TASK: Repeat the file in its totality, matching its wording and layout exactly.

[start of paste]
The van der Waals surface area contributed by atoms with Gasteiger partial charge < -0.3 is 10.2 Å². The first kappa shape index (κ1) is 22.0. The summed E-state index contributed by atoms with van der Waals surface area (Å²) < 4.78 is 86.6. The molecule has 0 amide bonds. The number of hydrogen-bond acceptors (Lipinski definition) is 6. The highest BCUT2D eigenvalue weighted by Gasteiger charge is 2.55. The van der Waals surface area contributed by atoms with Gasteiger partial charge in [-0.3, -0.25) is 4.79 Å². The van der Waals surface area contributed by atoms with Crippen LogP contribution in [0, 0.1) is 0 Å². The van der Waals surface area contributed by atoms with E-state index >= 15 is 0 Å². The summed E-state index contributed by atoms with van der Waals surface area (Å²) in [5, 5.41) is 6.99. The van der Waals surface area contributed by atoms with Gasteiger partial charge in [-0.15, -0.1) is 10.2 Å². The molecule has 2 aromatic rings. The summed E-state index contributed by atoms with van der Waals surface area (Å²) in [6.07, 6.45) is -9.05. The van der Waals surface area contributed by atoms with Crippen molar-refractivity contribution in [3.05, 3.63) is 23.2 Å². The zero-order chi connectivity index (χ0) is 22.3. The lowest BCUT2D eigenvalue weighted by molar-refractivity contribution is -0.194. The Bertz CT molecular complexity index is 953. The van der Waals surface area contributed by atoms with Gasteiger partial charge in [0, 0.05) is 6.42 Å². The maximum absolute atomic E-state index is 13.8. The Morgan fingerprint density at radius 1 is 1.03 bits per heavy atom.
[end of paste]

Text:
The van der Waals surface area contributed by atoms with Gasteiger partial charge < -0.3 is 10.2 Å². The first kappa shape index (κ1) is 22.0. The summed E-state index contributed by atoms with van der Waals surface area (Å²) < 4.78 is 86.6. The molecule has 0 amide bonds. The number of hydrogen-bond acceptors (Lipinski definition) is 6. The highest BCUT2D eigenvalue weighted by Gasteiger charge is 2.55. The van der Waals surface area contributed by atoms with Gasteiger partial charge in [-0.3, -0.25) is 4.79 Å². The van der Waals surface area contributed by atoms with Crippen LogP contribution in [0, 0.1) is 0 Å². The van der Waals surface area contributed by atoms with E-state index >= 15 is 0 Å². The summed E-state index contributed by atoms with van der Waals surface area (Å²) in [5, 5.41) is 6.99. The van der Waals surface area contributed by atoms with Gasteiger partial charge in [-0.15, -0.1) is 10.2 Å². The molecule has 2 aromatic rings. The summed E-state index contributed by atoms with van der Waals surface area (Å²) in [6.07, 6.45) is -9.05. The van der Waals surface area contributed by atoms with Crippen molar-refractivity contribution in [3.05, 3.63) is 23.2 Å². The zero-order chi connectivity index (χ0) is 22.3. The lowest BCUT2D eigenvalue weighted by molar-refractivity contribution is -0.194. The Bertz CT molecular complexity index is 953. The van der Waals surface area contributed by atoms with Gasteiger partial charge in [0, 0.05) is 6.42 Å². The maximum absolute atomic E-state index is 13.8. The Morgan fingerprint density at radius 1 is 1.03 bits per heavy atom.